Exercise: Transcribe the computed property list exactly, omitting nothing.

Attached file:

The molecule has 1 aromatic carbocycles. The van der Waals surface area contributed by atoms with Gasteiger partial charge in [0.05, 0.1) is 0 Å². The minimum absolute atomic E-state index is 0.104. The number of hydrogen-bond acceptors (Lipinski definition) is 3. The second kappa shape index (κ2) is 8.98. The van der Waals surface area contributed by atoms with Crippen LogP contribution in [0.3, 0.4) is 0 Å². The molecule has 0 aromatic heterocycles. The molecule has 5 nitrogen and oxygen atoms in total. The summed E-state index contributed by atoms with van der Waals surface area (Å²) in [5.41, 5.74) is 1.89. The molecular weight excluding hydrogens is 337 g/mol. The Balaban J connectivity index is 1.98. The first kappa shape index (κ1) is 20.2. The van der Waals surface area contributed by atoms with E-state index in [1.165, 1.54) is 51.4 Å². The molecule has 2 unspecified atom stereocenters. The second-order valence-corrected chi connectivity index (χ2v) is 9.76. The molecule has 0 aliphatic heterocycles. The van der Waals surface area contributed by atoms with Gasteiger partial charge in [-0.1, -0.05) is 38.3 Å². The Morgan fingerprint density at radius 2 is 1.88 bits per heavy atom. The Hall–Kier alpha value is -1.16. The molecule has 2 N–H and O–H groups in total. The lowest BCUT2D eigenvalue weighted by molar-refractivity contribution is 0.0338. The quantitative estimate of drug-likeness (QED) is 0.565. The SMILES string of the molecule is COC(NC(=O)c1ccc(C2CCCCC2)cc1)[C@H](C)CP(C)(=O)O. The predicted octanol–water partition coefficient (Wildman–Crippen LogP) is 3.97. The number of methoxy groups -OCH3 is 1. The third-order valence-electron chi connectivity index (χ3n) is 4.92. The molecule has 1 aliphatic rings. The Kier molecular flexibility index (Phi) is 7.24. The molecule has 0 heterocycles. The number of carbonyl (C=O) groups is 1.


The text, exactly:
The molecule has 1 aromatic carbocycles. The van der Waals surface area contributed by atoms with Gasteiger partial charge in [0.05, 0.1) is 0 Å². The minimum absolute atomic E-state index is 0.104. The number of hydrogen-bond acceptors (Lipinski definition) is 3. The second kappa shape index (κ2) is 8.98. The van der Waals surface area contributed by atoms with Crippen LogP contribution in [0.3, 0.4) is 0 Å². The molecule has 0 aromatic heterocycles. The molecule has 5 nitrogen and oxygen atoms in total. The summed E-state index contributed by atoms with van der Waals surface area (Å²) in [5.41, 5.74) is 1.89. The molecular weight excluding hydrogens is 337 g/mol. The Balaban J connectivity index is 1.98. The first kappa shape index (κ1) is 20.2. The van der Waals surface area contributed by atoms with E-state index in [1.165, 1.54) is 51.4 Å². The molecule has 2 unspecified atom stereocenters. The second-order valence-corrected chi connectivity index (χ2v) is 9.76. The molecule has 0 aliphatic heterocycles. The van der Waals surface area contributed by atoms with Gasteiger partial charge in [-0.1, -0.05) is 38.3 Å². The Morgan fingerprint density at radius 2 is 1.88 bits per heavy atom. The Hall–Kier alpha value is -1.16. The molecule has 2 N–H and O–H groups in total. The lowest BCUT2D eigenvalue weighted by molar-refractivity contribution is 0.0338. The quantitative estimate of drug-likeness (QED) is 0.565. The SMILES string of the molecule is COC(NC(=O)c1ccc(C2CCCCC2)cc1)[C@H](C)CP(C)(=O)O. The predicted octanol–water partition coefficient (Wildman–Crippen LogP) is 3.97. The number of methoxy groups -OCH3 is 1. The third-order valence-electron chi connectivity index (χ3n) is 4.92. The molecule has 1 aliphatic rings. The Kier molecular flexibility index (Phi) is 7.24. The molecule has 0 heterocycles. The number of carbonyl (C=O) groups is 1.